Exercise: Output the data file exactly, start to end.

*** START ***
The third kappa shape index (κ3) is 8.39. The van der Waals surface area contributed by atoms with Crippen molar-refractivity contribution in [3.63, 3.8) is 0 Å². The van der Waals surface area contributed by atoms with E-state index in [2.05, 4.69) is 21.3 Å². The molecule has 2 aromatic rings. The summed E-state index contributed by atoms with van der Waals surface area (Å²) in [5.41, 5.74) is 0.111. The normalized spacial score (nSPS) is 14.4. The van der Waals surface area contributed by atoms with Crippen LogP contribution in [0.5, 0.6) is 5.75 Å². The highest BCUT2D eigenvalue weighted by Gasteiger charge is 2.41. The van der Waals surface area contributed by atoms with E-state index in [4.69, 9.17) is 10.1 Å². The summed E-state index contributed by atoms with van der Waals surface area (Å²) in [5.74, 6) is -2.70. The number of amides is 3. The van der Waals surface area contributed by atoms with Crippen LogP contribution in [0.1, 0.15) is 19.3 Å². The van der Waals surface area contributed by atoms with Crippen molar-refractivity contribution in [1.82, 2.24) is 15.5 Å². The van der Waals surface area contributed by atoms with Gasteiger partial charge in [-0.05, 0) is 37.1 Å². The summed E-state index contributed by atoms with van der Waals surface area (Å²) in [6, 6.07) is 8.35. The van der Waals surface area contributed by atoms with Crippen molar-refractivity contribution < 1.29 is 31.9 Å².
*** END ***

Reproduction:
The third kappa shape index (κ3) is 8.39. The van der Waals surface area contributed by atoms with Crippen molar-refractivity contribution in [3.63, 3.8) is 0 Å². The van der Waals surface area contributed by atoms with E-state index in [2.05, 4.69) is 21.3 Å². The molecule has 2 aromatic rings. The summed E-state index contributed by atoms with van der Waals surface area (Å²) in [5.41, 5.74) is 0.111. The normalized spacial score (nSPS) is 14.4. The van der Waals surface area contributed by atoms with Crippen LogP contribution in [0.5, 0.6) is 5.75 Å². The highest BCUT2D eigenvalue weighted by Gasteiger charge is 2.41. The van der Waals surface area contributed by atoms with E-state index in [4.69, 9.17) is 10.1 Å². The summed E-state index contributed by atoms with van der Waals surface area (Å²) in [5.74, 6) is -2.70. The number of amides is 3. The van der Waals surface area contributed by atoms with Crippen LogP contribution in [0.1, 0.15) is 19.3 Å². The van der Waals surface area contributed by atoms with Crippen molar-refractivity contribution in [1.82, 2.24) is 15.5 Å². The van der Waals surface area contributed by atoms with Gasteiger partial charge in [-0.05, 0) is 37.1 Å². The summed E-state index contributed by atoms with van der Waals surface area (Å²) in [6, 6.07) is 8.35. The van der Waals surface area contributed by atoms with Crippen molar-refractivity contribution < 1.29 is 31.9 Å².